The Current State of the Galapagos Islands

The Galapagos Islands are well known for Darwin’s observation of the various types of finches that live there and his subsequent theory of evolution. Less known though is the current predicament that has engulfed the islands. It was by chance that Darwin was able to observe these islands off the coast of South America firsthand during his voyage on the HMS Beagle (Pruitt & Underwood, 2005). These islands, however, offer a unique set of biodiversity found nowhere else in the world. The islands are located 1,000 km off the coast of mainland Ecuador, straddling the equator. (Protected Areas Program, 1997). More than 96% of the native biodiversity remains intact to this day. The location of the islands guarantees the maximum potential for the specialization of species as well as a minimal influence by outside forces. With that in mind, Darwin was able to find specially adapted specimens on these islands that showcased the theory of evolution through the mechanism of natural selection. However, if the current trends in tourism, the introduction of non-native species, and over-fishing continue on the Galapagos Islands, then the delicate land and marine ecosystems could be irreparably damaged.  

From 1949 to the year 2000 the population of the Galapagos Islands increased from a paltry 800 to 17,000, and the population is estimated to soar to 80,000 by 2027. This is a considerable increase in population, especially when considering the fact that 40% of the population of the islands is employed by tourism, which brings in an estimated $100 million dollars a year for the local economy. This amount of tourism is not without consequences. Most of the tourists arrive through cruise liners. Only 90 tourists are allowed on the national park sections of the islands which cover 97% of the landmass (Galapagos Conservation Trust, 2008). When these cruise liners come they bring with them laundry water and sewage waste (Nicholis, 2006). These wastes are sometimes expelled directly into surrounding water in the harbors, which contaminates delicate, marine ecosystems. The passengers bring with them non-native species, such as ants and seeds, and sickness and diseases. One of the major problems with the cruise ships is that they bring their own food, so the boost to the local economy on the islands is minimal. The Ecuadorean government has imposed a limit of twelve 500-passenger cruise ships that can visit the islands a year. Even though tourist are only allowed for one day at a time and only allowed to visit three of the six ‘zones’ on the islands the delicate ecosystem that exists on the islands is at risk to contamination. Another solution being proposed for the islands is to raise the entrance fee from $100 to $500, but it is feared that such an elevation in fees could hurt the tourism market.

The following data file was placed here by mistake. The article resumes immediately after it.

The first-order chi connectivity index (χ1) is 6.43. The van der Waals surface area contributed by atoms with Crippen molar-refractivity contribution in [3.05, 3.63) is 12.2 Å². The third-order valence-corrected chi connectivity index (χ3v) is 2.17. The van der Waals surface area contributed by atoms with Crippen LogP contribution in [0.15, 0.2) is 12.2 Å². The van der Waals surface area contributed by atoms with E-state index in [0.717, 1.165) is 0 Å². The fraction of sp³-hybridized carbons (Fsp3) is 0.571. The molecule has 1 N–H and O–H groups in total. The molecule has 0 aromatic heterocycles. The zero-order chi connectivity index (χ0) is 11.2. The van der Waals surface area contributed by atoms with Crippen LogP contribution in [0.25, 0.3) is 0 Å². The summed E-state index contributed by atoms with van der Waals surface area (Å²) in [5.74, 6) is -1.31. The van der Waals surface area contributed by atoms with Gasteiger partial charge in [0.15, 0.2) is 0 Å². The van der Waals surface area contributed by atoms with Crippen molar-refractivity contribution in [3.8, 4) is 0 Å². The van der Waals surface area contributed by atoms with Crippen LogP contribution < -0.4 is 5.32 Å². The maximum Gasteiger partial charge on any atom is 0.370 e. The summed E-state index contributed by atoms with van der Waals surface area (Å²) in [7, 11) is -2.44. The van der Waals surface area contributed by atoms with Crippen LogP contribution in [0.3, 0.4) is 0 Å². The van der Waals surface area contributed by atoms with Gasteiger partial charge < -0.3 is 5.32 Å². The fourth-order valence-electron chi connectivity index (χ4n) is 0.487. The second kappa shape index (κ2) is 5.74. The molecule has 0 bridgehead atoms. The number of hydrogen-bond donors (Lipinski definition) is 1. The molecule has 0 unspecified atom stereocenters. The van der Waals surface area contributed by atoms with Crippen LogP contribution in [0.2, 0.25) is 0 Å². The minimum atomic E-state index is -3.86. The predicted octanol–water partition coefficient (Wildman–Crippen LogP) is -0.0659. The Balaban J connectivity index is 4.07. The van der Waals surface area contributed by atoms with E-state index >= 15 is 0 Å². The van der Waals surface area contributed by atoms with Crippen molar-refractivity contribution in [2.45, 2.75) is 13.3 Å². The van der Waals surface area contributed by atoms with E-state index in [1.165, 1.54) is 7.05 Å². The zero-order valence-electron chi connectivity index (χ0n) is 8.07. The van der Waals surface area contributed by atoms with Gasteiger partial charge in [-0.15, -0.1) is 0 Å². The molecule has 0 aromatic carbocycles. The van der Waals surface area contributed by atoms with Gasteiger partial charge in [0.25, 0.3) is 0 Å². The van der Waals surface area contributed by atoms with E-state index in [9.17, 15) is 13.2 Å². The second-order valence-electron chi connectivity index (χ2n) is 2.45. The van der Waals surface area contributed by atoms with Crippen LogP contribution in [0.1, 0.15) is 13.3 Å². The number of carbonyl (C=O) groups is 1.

One of the most critical threats to the Galapagos Islands is the introduction of non-native species. During the 19th century, pirates brought rats, pigs, and goats to the islands. More recently the fire ant species Wasmannia auropunctata is threatening to kill off the native ant populations. Goats in particular impact endemic species of Scalecia, a local fauna, by overeating. Project Isabela eradicated thousands of goats on many of the islands in the archipelago, bringing the local ecosystem back into balance. The islands of Santiago and Isabela are now goat-free. Also, pigs have reduced the tortoise population on the islands significantly. The island of Pinta actually only has one surviving giant tortoise because of the invasion of non-native pigs. However, in the near future, there is a project underway to airlift 100 tortoises from the neighboring island of Santa Cruz to the island of Pinta. In a related event, in 2003 an airdrop of poison specifically targeting rats was used to eradicate an estimated 200,000 Norwegian rats on the nearby island of Campbell. A similar method is predicted to be used on the Galapagos Islands sometime in the future in order to contain the growing spread of rodents. Furthermore, many species of non-native vegetation have been introduced to the islands. Considering that 8-10% of islands population receive their income through agriculture these competing species could severely impact the economy of the islands. Certain types of non-native elephant grass and blackberries invade terrestrial areas of the island and undermine native grasses that many native animal species depend on for food. In the last ten years, it is estimated that 100-150 new species of plants have been introduced to the islands. It is unknown how this addition of plant species will impact the overall ecosystem on the islands. Additionally, in 1999 there was a governmental agency called the System of Inspection and Quarantine for Galapagos (SICGAL) set up to control biotic invasions such as canine distemper. These diseases come to the islands through non-native species such as ferrets and dogs. The Galapagos Islands are home to many highly adapted species of birds, reptiles, and marine life. These highly adapted species are threatened by the introduction of non-native species coming from visitors. It is imperative that these species of non-native plants and animals are kept to a minimal level in order to maintain the sustainability of the delicate ecosystem of the islands.